As stated in the study by Ramírez-Cifuentes et al [5], the data set consists of Spanish-language tweets related to eating disorders on Twitter. To create this collection, researchers manually collected and classified keywords and popular hashtags commonly used by eating disorder communities; phrases likely to be used by people undergoing treatment; and terms used by recovered users from multiple sources, including proanorexia blogs, academic publications, and documents from the Spanish Association Against Anorexia and Bulimia. In addition, a survey was conducted among volunteers who had recovered from AN to evaluate and filter the collected phrases and keywords. The study collected 114,627 public tweets containing the search phrases, and 645 users were selected for labeling purposes. They were classified by a group of psychologists, psychiatrists, and therapists into one of the following groups: AN users, treatment users, recovered users, a focused control group, a random control group, and doubtful cases (later discarded). The focused control group consisted of users collected at first who made use of keywords related to anorexia but who were labeled as control cases during the annotation phase. In contrast, the random control group consisted of a random sample of Twitter users selected using Twitter’s Sample Tweets application programming interface; annotators made sure that no users with AN were part of this group.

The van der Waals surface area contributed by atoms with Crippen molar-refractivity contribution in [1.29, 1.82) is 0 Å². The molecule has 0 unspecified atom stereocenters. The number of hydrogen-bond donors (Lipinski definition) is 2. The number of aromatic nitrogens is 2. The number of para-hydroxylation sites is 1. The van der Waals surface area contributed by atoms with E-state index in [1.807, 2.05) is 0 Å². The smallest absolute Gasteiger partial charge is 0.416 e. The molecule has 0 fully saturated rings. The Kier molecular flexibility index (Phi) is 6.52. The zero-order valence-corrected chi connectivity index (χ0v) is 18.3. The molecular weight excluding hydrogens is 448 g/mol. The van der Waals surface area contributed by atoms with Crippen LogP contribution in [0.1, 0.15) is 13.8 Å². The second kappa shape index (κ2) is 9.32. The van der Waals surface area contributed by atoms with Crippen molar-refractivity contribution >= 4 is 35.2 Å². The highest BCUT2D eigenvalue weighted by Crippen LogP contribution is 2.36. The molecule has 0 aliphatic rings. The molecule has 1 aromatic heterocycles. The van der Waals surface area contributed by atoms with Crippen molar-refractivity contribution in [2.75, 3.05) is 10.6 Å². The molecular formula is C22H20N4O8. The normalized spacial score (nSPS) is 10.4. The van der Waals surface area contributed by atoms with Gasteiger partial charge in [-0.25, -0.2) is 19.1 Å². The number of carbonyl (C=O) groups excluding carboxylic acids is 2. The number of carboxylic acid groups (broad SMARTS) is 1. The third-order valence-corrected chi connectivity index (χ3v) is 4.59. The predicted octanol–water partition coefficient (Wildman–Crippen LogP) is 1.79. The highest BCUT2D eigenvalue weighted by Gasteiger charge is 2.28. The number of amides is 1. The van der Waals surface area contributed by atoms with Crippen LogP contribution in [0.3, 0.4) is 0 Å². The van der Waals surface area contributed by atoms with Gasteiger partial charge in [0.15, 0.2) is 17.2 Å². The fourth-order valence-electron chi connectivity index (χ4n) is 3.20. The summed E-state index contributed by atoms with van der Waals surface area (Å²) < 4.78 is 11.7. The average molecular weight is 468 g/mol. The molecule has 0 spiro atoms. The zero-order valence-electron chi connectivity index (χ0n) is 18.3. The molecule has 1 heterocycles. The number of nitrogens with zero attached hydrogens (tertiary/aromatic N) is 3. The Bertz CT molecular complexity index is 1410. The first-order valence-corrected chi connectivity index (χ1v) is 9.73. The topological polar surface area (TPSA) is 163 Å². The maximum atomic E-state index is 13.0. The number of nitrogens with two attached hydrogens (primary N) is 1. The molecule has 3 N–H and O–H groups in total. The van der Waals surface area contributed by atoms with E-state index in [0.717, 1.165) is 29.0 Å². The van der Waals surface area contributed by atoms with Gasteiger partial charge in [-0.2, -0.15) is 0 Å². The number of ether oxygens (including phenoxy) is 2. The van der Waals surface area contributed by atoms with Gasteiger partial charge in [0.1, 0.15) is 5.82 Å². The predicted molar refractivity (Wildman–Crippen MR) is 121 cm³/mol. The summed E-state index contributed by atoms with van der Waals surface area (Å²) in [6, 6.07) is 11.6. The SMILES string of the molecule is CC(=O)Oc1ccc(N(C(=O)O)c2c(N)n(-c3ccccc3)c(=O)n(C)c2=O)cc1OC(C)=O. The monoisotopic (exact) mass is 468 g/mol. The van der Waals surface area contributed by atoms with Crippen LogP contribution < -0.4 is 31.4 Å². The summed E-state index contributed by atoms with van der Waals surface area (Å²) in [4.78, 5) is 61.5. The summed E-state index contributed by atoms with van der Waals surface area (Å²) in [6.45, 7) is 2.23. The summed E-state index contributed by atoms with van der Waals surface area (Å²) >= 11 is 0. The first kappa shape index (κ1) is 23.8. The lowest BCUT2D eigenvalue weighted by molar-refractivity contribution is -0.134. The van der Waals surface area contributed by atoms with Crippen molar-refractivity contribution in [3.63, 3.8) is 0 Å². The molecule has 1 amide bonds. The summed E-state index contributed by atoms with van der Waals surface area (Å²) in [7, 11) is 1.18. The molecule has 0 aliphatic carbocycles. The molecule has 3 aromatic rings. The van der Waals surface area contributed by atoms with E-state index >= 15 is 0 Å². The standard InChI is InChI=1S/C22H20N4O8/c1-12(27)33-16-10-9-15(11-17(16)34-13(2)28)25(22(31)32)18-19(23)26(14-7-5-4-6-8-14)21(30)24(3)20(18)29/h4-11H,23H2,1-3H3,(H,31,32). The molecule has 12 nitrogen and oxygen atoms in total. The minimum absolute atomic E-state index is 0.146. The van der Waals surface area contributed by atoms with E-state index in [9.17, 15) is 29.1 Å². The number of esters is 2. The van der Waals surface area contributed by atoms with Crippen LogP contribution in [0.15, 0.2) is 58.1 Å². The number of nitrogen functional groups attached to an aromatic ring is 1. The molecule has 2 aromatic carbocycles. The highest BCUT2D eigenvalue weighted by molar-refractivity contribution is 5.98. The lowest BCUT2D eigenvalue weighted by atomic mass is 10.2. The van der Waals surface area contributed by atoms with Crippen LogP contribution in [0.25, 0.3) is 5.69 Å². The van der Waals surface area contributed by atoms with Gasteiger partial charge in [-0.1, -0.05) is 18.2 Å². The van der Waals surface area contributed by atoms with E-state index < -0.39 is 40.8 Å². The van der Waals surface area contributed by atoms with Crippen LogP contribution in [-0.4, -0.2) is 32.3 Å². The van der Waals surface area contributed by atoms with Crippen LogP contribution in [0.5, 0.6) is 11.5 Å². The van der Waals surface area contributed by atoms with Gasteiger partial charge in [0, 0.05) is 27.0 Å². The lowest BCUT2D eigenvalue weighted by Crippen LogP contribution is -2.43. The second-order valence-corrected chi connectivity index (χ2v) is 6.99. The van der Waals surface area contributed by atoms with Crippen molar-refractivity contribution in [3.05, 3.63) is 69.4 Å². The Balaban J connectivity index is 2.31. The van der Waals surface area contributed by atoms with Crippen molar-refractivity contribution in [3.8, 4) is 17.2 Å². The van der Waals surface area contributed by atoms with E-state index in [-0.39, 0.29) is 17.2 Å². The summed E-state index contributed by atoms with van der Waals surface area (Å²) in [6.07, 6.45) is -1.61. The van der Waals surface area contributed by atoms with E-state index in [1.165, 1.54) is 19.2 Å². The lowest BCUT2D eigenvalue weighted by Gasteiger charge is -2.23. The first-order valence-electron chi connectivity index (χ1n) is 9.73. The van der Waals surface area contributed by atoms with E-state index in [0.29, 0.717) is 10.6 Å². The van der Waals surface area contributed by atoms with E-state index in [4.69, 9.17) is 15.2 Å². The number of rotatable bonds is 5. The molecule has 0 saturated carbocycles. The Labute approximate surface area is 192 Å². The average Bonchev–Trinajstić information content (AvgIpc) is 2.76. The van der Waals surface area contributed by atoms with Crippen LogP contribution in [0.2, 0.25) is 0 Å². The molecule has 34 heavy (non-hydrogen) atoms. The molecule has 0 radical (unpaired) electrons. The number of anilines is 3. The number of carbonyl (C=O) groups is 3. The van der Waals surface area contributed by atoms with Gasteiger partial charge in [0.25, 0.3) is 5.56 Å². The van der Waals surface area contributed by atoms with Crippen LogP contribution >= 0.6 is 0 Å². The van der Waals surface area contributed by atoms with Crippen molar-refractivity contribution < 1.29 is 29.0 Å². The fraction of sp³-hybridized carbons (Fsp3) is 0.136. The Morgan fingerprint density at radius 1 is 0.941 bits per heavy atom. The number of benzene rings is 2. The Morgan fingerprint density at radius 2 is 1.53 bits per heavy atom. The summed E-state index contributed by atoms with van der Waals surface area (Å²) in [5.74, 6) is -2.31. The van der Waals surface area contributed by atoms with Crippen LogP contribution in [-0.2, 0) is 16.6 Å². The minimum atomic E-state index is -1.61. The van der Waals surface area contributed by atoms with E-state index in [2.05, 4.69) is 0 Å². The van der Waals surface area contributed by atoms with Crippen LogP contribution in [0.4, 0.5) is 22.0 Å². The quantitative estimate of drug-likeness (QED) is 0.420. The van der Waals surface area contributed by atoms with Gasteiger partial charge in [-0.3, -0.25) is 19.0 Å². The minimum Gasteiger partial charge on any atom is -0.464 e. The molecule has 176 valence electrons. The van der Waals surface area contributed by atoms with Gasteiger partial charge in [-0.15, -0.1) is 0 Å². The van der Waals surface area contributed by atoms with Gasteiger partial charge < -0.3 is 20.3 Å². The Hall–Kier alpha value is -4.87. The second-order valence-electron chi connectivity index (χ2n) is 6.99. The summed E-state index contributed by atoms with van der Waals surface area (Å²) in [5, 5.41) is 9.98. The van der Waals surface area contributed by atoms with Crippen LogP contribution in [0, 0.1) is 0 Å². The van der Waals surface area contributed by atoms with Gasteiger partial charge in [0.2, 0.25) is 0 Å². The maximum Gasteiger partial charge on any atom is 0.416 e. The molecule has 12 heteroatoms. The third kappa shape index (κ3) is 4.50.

In addition, to ensure the protection of users’ privacy and identity, generic identifiers were assigned to both the users and their posts, and all personal information was removed from their descriptions and tweet texts, including usernames, proper nouns, URLs, email addresses, location names, and numbers. The extracted metadata elements and texts underwent a strict transformation process to create vector representations of the features of interest, which enabled the analysis of fully anonymized information. To label the tweets, only users who had at least 3 tweets containing the selected keywords in each category were considered. Before submitting the text samples to annotators, the tweets’ texts were anonymized and translated into English to prevent users from being reidentified based on their writings. Features were extracted as data were being collected, and no one was able to read the actual texts. Only the extracted transformed features were stored [5].

For this study, the groups of the data set were assigned to the following categories: (1) Anorexia Nervosa (positive)—177 users (471,262 tweets) who manifested signs and symptoms of AN in their texts or explicitly stated that they had been diagnosed with AN or were in treatment (AN + treatment users), including users at the precontemplation, contemplation, and treatment stages according to the transtheoretical model [31]—and (2) control—326 users (910,967 tweets) who did not make use of terms related to AN or users who used terms related to the disorder but did not manifest signs of anorexia (focused control + random control). Table 1 shows the number of positive and control cases split by gender. We considered only male and female users, discarding those users corresponding to organizations that were also included in the original data set. We also discarded users with missing data.